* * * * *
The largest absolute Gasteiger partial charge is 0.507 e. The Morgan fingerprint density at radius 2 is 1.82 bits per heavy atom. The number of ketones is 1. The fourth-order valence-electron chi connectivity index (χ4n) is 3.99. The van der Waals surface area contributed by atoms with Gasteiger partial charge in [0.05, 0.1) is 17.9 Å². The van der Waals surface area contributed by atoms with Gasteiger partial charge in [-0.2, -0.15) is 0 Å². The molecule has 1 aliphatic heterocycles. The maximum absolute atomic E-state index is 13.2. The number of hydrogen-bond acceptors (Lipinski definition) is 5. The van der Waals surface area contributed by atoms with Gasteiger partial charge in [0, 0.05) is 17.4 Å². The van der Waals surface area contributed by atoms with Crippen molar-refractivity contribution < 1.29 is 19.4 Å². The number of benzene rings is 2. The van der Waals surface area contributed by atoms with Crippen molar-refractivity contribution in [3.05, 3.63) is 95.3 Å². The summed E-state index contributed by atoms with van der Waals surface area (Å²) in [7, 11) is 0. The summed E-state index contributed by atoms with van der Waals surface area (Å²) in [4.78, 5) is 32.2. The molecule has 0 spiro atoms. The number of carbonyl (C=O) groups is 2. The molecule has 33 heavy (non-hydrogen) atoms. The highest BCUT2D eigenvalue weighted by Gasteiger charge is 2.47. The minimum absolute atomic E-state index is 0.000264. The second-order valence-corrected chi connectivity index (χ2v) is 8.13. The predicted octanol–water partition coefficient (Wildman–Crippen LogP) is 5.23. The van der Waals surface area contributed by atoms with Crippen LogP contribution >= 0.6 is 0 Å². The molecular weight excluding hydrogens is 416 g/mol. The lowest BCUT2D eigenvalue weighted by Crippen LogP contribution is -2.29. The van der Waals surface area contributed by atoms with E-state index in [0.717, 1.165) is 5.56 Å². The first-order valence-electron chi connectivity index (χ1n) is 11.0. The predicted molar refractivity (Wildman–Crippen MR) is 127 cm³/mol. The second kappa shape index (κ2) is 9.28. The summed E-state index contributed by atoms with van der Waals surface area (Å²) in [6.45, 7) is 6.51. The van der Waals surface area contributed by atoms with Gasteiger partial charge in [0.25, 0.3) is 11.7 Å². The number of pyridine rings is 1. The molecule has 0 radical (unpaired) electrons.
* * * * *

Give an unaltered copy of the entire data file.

The largest absolute Gasteiger partial charge is 0.507 e. The Morgan fingerprint density at radius 2 is 1.82 bits per heavy atom. The number of ketones is 1. The fourth-order valence-electron chi connectivity index (χ4n) is 3.99. The van der Waals surface area contributed by atoms with Gasteiger partial charge in [0.05, 0.1) is 17.9 Å². The van der Waals surface area contributed by atoms with Gasteiger partial charge in [-0.2, -0.15) is 0 Å². The molecule has 1 aliphatic heterocycles. The maximum absolute atomic E-state index is 13.2. The number of hydrogen-bond acceptors (Lipinski definition) is 5. The van der Waals surface area contributed by atoms with Gasteiger partial charge in [0, 0.05) is 17.4 Å². The van der Waals surface area contributed by atoms with Crippen molar-refractivity contribution < 1.29 is 19.4 Å². The number of benzene rings is 2. The van der Waals surface area contributed by atoms with Crippen molar-refractivity contribution in [3.05, 3.63) is 95.3 Å². The summed E-state index contributed by atoms with van der Waals surface area (Å²) in [7, 11) is 0. The summed E-state index contributed by atoms with van der Waals surface area (Å²) in [4.78, 5) is 32.2. The molecule has 0 spiro atoms. The number of carbonyl (C=O) groups is 2. The molecule has 33 heavy (non-hydrogen) atoms. The highest BCUT2D eigenvalue weighted by Gasteiger charge is 2.47. The minimum absolute atomic E-state index is 0.000264. The second-order valence-corrected chi connectivity index (χ2v) is 8.13. The predicted octanol–water partition coefficient (Wildman–Crippen LogP) is 5.23. The van der Waals surface area contributed by atoms with Crippen LogP contribution >= 0.6 is 0 Å². The molecular weight excluding hydrogens is 416 g/mol. The lowest BCUT2D eigenvalue weighted by Crippen LogP contribution is -2.29. The van der Waals surface area contributed by atoms with E-state index in [0.717, 1.165) is 5.56 Å². The first-order valence-electron chi connectivity index (χ1n) is 11.0. The predicted molar refractivity (Wildman–Crippen MR) is 127 cm³/mol. The second kappa shape index (κ2) is 9.28. The summed E-state index contributed by atoms with van der Waals surface area (Å²) in [6.45, 7) is 6.51. The van der Waals surface area contributed by atoms with Gasteiger partial charge in [0.25, 0.3) is 11.7 Å². The number of pyridine rings is 1. The molecule has 0 radical (unpaired) electrons.